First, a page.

1010.100 General definitions.
When used in this chapter and in forms prescribed under this chapter, where not otherwise distinctly expressed or manifestly incompatible with the intent thereof, terms shall have the meanings ascribed in this subpart. Terms applicable to a particular type of financial institution or specific part or subpart of this chapter are located in that part or subpart. Terms may have different meanings in different parts or subparts.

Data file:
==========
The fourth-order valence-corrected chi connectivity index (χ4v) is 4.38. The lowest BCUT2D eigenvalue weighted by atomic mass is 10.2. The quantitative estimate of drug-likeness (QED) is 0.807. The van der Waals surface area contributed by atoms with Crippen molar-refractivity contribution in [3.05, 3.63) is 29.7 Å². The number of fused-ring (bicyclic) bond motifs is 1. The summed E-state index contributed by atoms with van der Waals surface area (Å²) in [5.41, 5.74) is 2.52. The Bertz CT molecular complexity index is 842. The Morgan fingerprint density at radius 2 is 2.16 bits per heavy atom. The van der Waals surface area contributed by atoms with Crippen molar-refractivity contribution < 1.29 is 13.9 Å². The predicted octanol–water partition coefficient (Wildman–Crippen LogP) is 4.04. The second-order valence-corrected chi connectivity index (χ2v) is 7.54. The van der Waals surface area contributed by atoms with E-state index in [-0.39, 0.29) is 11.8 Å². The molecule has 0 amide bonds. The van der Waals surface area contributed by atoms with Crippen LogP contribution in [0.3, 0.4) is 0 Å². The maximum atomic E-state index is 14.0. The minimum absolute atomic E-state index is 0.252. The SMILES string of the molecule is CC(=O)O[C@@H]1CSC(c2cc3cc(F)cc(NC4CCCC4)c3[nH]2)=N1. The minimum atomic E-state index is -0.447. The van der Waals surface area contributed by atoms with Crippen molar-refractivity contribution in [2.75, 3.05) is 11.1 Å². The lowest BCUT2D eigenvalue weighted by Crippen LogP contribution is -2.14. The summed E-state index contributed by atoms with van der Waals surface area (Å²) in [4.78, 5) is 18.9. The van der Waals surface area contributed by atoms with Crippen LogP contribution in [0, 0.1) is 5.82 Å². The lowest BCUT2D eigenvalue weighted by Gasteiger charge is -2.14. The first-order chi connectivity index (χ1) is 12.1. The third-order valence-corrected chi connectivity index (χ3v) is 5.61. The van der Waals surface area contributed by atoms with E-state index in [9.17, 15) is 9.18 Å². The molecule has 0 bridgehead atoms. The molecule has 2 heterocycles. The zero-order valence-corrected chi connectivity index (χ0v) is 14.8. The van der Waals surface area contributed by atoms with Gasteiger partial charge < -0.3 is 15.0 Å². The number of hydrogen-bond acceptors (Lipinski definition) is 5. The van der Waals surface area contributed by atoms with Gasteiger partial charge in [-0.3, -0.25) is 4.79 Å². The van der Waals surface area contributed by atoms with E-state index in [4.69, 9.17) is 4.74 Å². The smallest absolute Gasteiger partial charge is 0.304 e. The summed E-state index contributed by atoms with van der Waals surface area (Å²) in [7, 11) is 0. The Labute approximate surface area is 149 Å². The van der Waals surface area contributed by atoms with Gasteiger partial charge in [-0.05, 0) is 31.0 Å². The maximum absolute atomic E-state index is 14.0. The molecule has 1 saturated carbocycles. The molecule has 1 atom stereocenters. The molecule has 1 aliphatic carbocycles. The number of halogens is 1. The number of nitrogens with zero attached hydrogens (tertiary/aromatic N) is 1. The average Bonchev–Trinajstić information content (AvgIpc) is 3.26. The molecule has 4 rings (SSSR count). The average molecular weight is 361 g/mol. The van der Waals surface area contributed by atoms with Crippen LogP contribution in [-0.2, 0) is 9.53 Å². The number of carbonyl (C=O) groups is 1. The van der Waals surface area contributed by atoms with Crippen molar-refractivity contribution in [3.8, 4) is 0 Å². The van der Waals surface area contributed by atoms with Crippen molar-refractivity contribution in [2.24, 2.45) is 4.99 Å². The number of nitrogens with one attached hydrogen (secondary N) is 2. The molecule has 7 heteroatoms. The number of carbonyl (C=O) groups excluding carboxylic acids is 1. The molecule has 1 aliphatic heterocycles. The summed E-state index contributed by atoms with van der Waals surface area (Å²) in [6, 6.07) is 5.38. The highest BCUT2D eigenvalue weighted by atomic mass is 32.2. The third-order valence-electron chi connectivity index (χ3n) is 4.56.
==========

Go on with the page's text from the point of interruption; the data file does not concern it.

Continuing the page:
(ff)Money services business. A person wherever located doing business, whether or not on a regular basis or as an organized or licensed business concern, wholly or in substantial part within the United States, in one or more of the capacities listed in paragraphs (ff)(1) through (ff)(7) of this section. This includes but is not limited to maintenance of any agent, agency, branch, or office within the United States. (1)Dealer in foreign exchange. A person that accepts the currency, or other monetary instruments, funds, or other instruments denominated in the currency, of one or more countries in exchange for the currency, or other monetary instruments, funds, or other instruments denominated in the currency, of one or more other countries in an amount greater than $1,000 for any other person on any day in one or more transactions, whether or not for same-day delivery. (2)Check casher - (i)In general. A person that accepts checks (as defined in the Uniform Commercial Code), or monetary instruments (as defined at § 1010.100(dd)(1)(ii), (iii), (iv), and (v)) in return for currency or a combination of currency and other monetary instruments or other instruments, in an amount greater than $1,000 for any person on any day in one or more transactions. (ii)Facts and circumstances; Limitations. Whether a person is a check casher as described in this section is a matter of facts and circumstances. The term “check casher” shall not include: (A) A person that sells prepaid access in exchange for a check (as defined in the Uniform Commercial Code), monetary instrument or other instrument; (B) A person that solely accepts monetary instruments as payment for goods or services other than check cashing services; (C) A person that engages in check cashing for the verified maker of the check who is a customer otherwise buying goods and services; (D) A person that redeems its own checks; or (E) A person that only holds a customer's check as collateral for repayment by the customer of a loan. (3)Issuer or seller of traveler's checks or money orders. A person that (i) Issues traveler's checks or money orders that are sold in an amount greater than $1,000 to any person on any day in one or more transactions; or (ii) Sells traveler's checks or money orders in an amount greater than $1,000 to any person on any day in one or more transactions. (4)Provider of prepaid access - (i)In general. A provider of prepaid access is the participant within a prepaid program that agrees to serve as the principal conduit for access to information from its fellow program participants. The participants in each prepaid access program must determine a single participant within the prepaid program to serve as the provider of prepaid access. (ii)Considerations for provider determination. In the absence of registration as the provider of prepaid access for a prepaid program by one of the participants in a prepaid access program, the provider of prepaid access is the person with principal oversight and control over the prepaid program. Which person exercises “principal oversight and control” is a matter of facts and circumstances. Activities that indicate “principal oversight and control” include: (A) Organizing the prepaid program; (B) Setting the terms and conditions of the prepaid program and determining that the terms have not been exceeded; (C) Determining the other businesses that will participate in the prepaid program, which may include the issuing bank, the payment processor, or the distributor; (D) Controlling or directing the appropriate party to initiate, freeze, or terminate prepaid access; and (E) Engaging in activity that demonstrates oversight and control of the prepaid program. (iii)Prepaid program. A prepaid program is an arrangement under which one or more persons acting together provide(s) prepaid access. However, an arrangement is not a prepaid program if: (A) It provides closed loop prepaid access to funds not to exceed $2,000 maximum value that can be associated with a prepaid access device or vehicle on any day; (B) It provides prepaid access solely to funds provided by a Federal, State, local, Territory and Insular Possession, or Tribal government agency; (C) It provides prepaid access solely to funds from pre-tax flexible spending arrangements for health care and dependent care expenses, or from Health Reimbursement Arrangements (as defined in 26 U.S.C. 105(b) and 125) for health care expenses; or (D) (1) It provides prepaid access solely to: (i) Employment benefits, incentives, wages or salaries; or (ii) Funds not to exceed $1,000 maximum value and from which no more than $1,000 maximum value can be initially or subsequently loaded, used, or withdrawn on any day through a device or vehicle; and (2) It does not permit: (i) Funds or value to be transmitted internationally; (ii) Transfers between or among users of prepaid access within a prepaid program; or (iii) Loading additional funds or the value of funds from non-depository sources. (5)Money transmitter - (i)In general. (A) A person that provides money transmission services. The term “money transmission services” means the acceptance of currency, funds, or other value that substitutes for currency from one personand the transmission of currency, funds, or other value that substitutes for currency to another location or person by any means. “Any means” includes, but is not limited to, through a financial agency or institution; a Federal Reserve Bank or other facility of one or more Federal Reserve Banks, the Board of Governors of the Federal Reserve System, or both; an electronic funds transfer network; or an informal value transfer system; or (B) Any other person engaged in the transfer of funds. (ii)Facts and circumstances; Limitations. Whether a person is a money transmitter as described in this section is a matter of facts and circumstances. The term “money transmitter” shall not include a person that only: (A) Provides the delivery, communication, or network access services used by a money transmitter to support money transmission services; (B) Acts as a payment processor to facilitate the purchase of, or payment of a bill for, a good or service through a clearance and settlement system by agreement with the creditor or seller; (C) Operates a clearance and settlement system or otherwise acts as an intermediary solely between BSA regulated institutions. This includes but is not limited to the Fedwire system, electronic funds transfer networks, certain registered clearing agencies regulated by the Securities and Exchange Commission (“SEC”), and derivatives clearing organizations, or other clearinghouse arrangements established by a financial agency or institution; (D) Physically transports currency, other monetary instruments, other commercial paper, or other value that substitutes for currency as a person primarily engaged in such business, such as an armored car, from one person to the same person at another location or to an account belonging to the same person at a financial institution, provided that the person engaged in physical transportation has no more than a custodial interest in the currency, other monetary instruments, other commercial paper, or other value at any point during the transportation; (E) Provides prepaid access; or (F) Accepts and transmits funds only integral to the sale of goods or the provision of services, other than money transmission services, by the person who is accepting and transmitting the funds. (6)U.S. Postal Service. The United States Postal Service, except with respect to the sale of postage or philatelic products. (7)Seller of prepaid access. Any person that receives funds or the value of funds in exchange for an initial loading or subsequent loading of prepaid access if that person: (i) Sells prepaid access offered under a prepaid program that can be used before verification of customer identification under § 1022.210(d)(1)(iv); or (ii) Sells prepaid access (including closed loop prepaid access) to funds that exceed $10,000 to any person during any one day, and has not implemented policies and procedures reasonably adapted to prevent such a sale. (8)Limitation. For the purposes of this section, the term “money services business” shall not include: (i) A bank or foreign bank; (ii) A person registered with, and functionally regulated or examined by, the SEC or the CFTC, or a foreign financial agency that engages in financial activities that, if conducted in the United States, would require the foreign financial agency to be registered with the SEC or CFTC; or (iii) A natural person who engages in an activity identified in paragraphs (ff)(1) through (ff)(5) of this section on an infrequent basis and not for gain or profit.